Five Steps to More Effective Diversity Recruiting

In a competitive job market, it makes sense to recruit from the broadest possible talent pool. Effective diversity recruitment is critical to attracting the best talent available. Following are five ways to making your diversity recruiting as effective as possible.

1. Build a diversity message into your recruitment brand

A new study, Diversity Recruitment Report 2001: How to Source and Retain Top Women and Minorities, indicates the best sources for minority candidates are not necessarily diversity specific. "Diversity candidates are going to the same places to look for a job as anyone else," says Nancy Shaw, WetFeet research analyst.

Though companies may find it useful to maintain a presence with such organizations as the National Black MBA Association and Women in Technology International (WITI), they can also find minority candidates through general job posting sites such as "What companies need to do is imbed a diversity message into their regular recruiting materials," says Shaw.

"People want to be hired based on their skill set, not just because they’re part of a minority group," says Jennie Halstead, director of BrassRing Diversity, a sponsor of two annual diversity-recruiting events for undergraduate students.

At the same time, says Halstead, "Companies need to build a recruitment brand for themselves that [says], ‘This is a great place to work.’" And when it comes to attracting diversity candidates, it means showing that your company will be a great place for them to work.

2. Demonstrate the diversity of your organization

Include profiles of real employees on your website and show your workforce statistics by job level. Are women and minorities in your company represented in professional and management level positions, or are they clustered in lower positions? Shaw recommends making it a priority to diversify upper management. "Women and minorities want to know there is real opportunity, that they can have a career here," she says. "They want to hear ‘the sky’s the limit here.’".

3. If you aren’t where you want to be in terms of diversity, say so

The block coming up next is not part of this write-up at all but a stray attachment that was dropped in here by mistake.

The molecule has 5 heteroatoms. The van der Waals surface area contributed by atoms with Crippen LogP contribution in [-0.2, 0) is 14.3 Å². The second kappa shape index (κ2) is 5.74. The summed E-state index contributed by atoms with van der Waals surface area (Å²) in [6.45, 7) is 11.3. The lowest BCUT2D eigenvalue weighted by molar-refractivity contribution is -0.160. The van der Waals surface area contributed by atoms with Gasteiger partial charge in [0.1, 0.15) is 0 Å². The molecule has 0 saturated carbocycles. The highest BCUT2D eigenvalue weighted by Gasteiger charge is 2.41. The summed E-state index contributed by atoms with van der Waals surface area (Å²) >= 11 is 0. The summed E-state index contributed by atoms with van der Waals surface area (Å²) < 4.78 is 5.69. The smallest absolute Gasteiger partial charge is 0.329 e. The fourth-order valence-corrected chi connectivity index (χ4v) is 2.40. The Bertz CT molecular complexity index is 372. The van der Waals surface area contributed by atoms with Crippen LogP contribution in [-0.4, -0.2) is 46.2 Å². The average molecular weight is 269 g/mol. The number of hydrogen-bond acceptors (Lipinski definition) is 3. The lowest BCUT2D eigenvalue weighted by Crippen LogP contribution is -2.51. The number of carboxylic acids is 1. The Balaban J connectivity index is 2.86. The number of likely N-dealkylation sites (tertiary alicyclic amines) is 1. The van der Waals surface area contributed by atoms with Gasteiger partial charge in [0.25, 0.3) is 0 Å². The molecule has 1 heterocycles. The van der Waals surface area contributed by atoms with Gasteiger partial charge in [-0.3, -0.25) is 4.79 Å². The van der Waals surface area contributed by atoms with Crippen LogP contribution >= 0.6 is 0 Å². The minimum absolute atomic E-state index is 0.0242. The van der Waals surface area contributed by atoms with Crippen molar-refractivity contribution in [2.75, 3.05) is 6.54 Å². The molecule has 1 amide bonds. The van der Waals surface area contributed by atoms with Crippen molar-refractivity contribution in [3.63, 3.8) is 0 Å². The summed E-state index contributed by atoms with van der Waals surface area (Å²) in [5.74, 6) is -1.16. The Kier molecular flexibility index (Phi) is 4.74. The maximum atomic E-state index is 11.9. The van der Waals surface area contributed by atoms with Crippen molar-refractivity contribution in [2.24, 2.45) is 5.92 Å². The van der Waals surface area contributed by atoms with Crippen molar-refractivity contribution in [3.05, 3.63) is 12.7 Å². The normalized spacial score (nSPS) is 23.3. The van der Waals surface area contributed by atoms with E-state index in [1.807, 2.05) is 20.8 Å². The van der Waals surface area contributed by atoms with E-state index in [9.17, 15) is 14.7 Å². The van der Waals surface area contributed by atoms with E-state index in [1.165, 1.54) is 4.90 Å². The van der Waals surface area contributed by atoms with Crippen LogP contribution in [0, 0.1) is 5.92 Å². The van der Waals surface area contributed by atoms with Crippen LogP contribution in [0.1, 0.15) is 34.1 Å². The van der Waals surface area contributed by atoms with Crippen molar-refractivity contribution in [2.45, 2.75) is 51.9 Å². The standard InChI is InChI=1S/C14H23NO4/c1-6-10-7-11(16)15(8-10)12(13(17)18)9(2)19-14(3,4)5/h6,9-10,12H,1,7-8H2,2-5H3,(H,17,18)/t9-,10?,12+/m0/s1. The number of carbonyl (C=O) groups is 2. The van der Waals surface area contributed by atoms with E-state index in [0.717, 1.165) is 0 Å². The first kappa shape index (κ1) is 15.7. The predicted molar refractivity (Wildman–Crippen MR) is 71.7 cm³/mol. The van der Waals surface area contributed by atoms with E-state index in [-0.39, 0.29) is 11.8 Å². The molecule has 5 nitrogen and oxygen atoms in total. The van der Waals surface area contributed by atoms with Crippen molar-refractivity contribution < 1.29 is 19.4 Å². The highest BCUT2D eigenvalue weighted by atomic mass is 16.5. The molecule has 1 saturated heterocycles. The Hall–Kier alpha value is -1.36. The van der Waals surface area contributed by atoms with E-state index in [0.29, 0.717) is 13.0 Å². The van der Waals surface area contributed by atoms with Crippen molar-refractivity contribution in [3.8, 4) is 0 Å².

According to the study, the percentages of women and minorities in the workforce are growing, but, with the exception of Asian professionals, their representation in managerial and professional positions does not mirror their workforce participation rates. For example, although Hispanics represent 10.4 percent of the labor pool, only 3.9 percent are in executive or management positions, and only 3.3 percent are classified as professionals.

If women and minorities are well represented in your company, it’s important to let candidates know that’s the case. But even if they aren’t, if you’re trying to improve representation of women and minorities in more senior levels or across your company, make sure diversity candidates are aware of that fact. You’ll make your company more attractive to them than it would be otherwise.

4. Invest in education

One way to enhance your diversity recruiting efforts is to become actively involved in increasing college enrollment of minorities. LEAD (Leadership Education and Development Program in Business, Inc.) and INROADS are national organizations that partner with companies to identify high-performing disadvantaged youths. Some companies pay college tuition in exchange for students who agree to work for them after graduation..

5. Give back to the community

James Mueller, director of executive recruiting at IBM, a company with a strong reputation for diversity, recommends considering ways to increase your visibility among members of minority organizations as a good way to build your brand for diversity.

He advises that companies ask themselves, "What can [we] give back to those organizations [other than] jobs?" IBM, for example, provides speakers and sponsors regional meetings for several minority organizations. "Give back to the organizations and share information valuable to the personal development of [those organizations’] constituents," Mueller suggests.

"It’s taken us a long time to build an awareness that this is an excellent place for everyone to work," says Mueller. "It’s not a specific recruiting action. It’s an ongoing business effort."


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